Struggling to find a way to overcome the so-called “range anxiety” about electric vehicles, TheDetroitBureau.com has learned that Nissan is preparing a program that, if brought to market, would give Leaf buyers a longer-range alternative – at least for one week a year – by providing them with a no-cost loan of a conventionally-powered vehicle that could be used, for example, for a longer vacation than possible with the 100-mile range of the Leaf.
Imagine cutting your energy costs by 80% or more. That and the premise of helping the environment will be two of the key selling points when the new wave of battery-electric vehicles, such as Leaf, starts reaching market later this year.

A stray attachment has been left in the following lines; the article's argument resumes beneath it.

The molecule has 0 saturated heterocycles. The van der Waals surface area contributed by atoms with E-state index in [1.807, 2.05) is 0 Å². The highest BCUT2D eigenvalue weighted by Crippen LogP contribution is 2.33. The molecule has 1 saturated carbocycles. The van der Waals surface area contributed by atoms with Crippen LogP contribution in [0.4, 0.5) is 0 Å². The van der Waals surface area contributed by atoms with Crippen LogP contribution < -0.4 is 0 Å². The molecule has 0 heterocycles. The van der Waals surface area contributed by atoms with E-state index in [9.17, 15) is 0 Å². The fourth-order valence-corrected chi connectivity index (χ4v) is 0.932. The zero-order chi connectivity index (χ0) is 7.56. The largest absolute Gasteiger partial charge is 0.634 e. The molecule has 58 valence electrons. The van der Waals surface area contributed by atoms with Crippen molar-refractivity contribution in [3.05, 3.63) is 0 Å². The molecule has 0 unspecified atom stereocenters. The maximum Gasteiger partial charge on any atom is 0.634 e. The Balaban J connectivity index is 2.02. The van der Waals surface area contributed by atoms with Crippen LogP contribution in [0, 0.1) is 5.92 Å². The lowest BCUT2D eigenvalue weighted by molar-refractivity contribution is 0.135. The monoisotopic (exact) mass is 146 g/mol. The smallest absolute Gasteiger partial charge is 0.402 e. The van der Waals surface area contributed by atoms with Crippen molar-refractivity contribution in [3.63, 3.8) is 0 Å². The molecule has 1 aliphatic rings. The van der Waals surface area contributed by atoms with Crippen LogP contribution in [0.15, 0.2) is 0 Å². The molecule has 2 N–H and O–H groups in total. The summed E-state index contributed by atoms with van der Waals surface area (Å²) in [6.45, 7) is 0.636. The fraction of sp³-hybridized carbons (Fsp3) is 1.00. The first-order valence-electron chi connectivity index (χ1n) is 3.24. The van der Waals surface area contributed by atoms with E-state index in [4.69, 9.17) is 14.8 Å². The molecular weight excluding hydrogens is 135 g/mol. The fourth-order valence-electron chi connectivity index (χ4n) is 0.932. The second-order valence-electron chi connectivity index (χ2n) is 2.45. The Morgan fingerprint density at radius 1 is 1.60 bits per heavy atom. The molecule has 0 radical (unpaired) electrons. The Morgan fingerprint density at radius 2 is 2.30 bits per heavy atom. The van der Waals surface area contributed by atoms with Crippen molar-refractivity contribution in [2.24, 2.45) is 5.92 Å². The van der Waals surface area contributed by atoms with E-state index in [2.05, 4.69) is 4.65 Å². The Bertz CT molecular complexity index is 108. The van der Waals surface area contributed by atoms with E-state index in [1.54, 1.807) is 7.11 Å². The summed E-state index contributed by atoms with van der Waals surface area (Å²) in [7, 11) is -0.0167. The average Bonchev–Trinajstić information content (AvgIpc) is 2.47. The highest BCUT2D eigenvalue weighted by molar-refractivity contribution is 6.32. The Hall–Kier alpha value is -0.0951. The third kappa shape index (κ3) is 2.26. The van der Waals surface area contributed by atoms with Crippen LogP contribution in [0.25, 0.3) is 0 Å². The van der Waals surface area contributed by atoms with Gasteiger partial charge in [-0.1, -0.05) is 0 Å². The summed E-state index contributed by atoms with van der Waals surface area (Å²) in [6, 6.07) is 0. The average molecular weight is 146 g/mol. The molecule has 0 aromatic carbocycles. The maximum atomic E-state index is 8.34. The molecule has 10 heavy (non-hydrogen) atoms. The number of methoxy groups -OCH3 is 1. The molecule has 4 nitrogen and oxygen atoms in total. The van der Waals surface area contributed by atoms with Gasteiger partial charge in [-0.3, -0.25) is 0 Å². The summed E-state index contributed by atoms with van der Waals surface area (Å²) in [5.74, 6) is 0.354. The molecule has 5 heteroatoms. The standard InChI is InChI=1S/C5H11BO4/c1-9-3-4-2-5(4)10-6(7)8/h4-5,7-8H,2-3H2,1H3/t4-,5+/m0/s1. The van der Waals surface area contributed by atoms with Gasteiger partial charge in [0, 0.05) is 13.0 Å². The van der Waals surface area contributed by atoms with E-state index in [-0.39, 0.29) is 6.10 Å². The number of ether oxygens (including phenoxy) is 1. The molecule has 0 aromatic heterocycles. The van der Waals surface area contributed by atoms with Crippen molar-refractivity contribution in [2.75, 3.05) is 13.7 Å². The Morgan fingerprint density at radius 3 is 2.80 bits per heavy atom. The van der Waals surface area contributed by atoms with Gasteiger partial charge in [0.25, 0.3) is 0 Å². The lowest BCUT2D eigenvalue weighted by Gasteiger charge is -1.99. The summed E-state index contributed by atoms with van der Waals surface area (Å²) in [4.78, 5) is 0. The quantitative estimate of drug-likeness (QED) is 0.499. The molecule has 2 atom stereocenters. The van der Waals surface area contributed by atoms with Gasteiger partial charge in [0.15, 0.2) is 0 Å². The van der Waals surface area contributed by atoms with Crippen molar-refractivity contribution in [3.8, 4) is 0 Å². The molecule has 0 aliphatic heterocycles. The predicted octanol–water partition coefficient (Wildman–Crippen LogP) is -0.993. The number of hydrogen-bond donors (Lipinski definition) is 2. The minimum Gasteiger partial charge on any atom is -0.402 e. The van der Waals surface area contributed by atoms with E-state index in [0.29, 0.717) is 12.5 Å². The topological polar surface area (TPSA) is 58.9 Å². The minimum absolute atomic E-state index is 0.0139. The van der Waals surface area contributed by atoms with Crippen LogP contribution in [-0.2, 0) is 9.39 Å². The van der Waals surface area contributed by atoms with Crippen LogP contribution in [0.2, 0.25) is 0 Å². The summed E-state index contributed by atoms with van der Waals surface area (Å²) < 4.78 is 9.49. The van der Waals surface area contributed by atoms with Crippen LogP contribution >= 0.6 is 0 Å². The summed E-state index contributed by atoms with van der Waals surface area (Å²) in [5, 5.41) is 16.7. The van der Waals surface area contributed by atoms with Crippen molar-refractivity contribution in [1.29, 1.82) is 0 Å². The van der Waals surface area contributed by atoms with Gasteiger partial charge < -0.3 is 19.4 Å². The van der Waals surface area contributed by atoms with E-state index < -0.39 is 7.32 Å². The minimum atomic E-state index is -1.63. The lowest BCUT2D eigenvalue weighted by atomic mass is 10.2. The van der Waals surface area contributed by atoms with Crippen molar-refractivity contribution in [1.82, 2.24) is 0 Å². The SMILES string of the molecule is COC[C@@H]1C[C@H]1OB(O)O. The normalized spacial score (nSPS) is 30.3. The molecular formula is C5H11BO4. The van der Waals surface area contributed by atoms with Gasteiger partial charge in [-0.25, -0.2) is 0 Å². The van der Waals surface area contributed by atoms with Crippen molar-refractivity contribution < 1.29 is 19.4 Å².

The downside is that pure battery-electric vehicles, like the 2011 Leaf, have relative modest range and long charging times, limiting their capabilities in the eyes of most potential buyers. It could be a critical weakness of the battery market, analysts warn — and something competitors will try to benefit from.